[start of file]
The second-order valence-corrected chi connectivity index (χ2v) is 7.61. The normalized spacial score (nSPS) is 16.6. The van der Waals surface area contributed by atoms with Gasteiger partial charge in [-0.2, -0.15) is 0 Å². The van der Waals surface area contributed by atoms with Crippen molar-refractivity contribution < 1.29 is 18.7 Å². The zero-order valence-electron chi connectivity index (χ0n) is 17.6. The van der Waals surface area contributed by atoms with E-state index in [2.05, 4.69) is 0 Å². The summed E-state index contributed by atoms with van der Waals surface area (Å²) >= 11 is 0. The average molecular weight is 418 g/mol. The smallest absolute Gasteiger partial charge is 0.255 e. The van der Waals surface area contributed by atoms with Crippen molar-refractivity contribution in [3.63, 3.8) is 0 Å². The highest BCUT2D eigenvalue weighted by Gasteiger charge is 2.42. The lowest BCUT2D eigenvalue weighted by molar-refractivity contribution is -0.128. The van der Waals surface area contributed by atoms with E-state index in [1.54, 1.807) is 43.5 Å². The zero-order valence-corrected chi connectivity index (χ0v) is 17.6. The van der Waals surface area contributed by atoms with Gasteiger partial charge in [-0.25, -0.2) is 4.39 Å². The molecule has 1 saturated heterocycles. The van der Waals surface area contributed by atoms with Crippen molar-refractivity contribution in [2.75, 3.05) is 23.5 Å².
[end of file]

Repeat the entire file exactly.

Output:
The second-order valence-corrected chi connectivity index (χ2v) is 7.61. The normalized spacial score (nSPS) is 16.6. The van der Waals surface area contributed by atoms with Gasteiger partial charge in [-0.2, -0.15) is 0 Å². The van der Waals surface area contributed by atoms with Crippen molar-refractivity contribution < 1.29 is 18.7 Å². The zero-order valence-electron chi connectivity index (χ0n) is 17.6. The van der Waals surface area contributed by atoms with E-state index in [2.05, 4.69) is 0 Å². The summed E-state index contributed by atoms with van der Waals surface area (Å²) >= 11 is 0. The average molecular weight is 418 g/mol. The smallest absolute Gasteiger partial charge is 0.255 e. The van der Waals surface area contributed by atoms with Crippen molar-refractivity contribution in [3.63, 3.8) is 0 Å². The highest BCUT2D eigenvalue weighted by Gasteiger charge is 2.42. The lowest BCUT2D eigenvalue weighted by molar-refractivity contribution is -0.128. The van der Waals surface area contributed by atoms with E-state index in [1.54, 1.807) is 43.5 Å². The zero-order valence-corrected chi connectivity index (χ0v) is 17.6. The van der Waals surface area contributed by atoms with Gasteiger partial charge in [-0.25, -0.2) is 4.39 Å². The molecule has 1 saturated heterocycles. The van der Waals surface area contributed by atoms with Crippen molar-refractivity contribution in [2.75, 3.05) is 23.5 Å².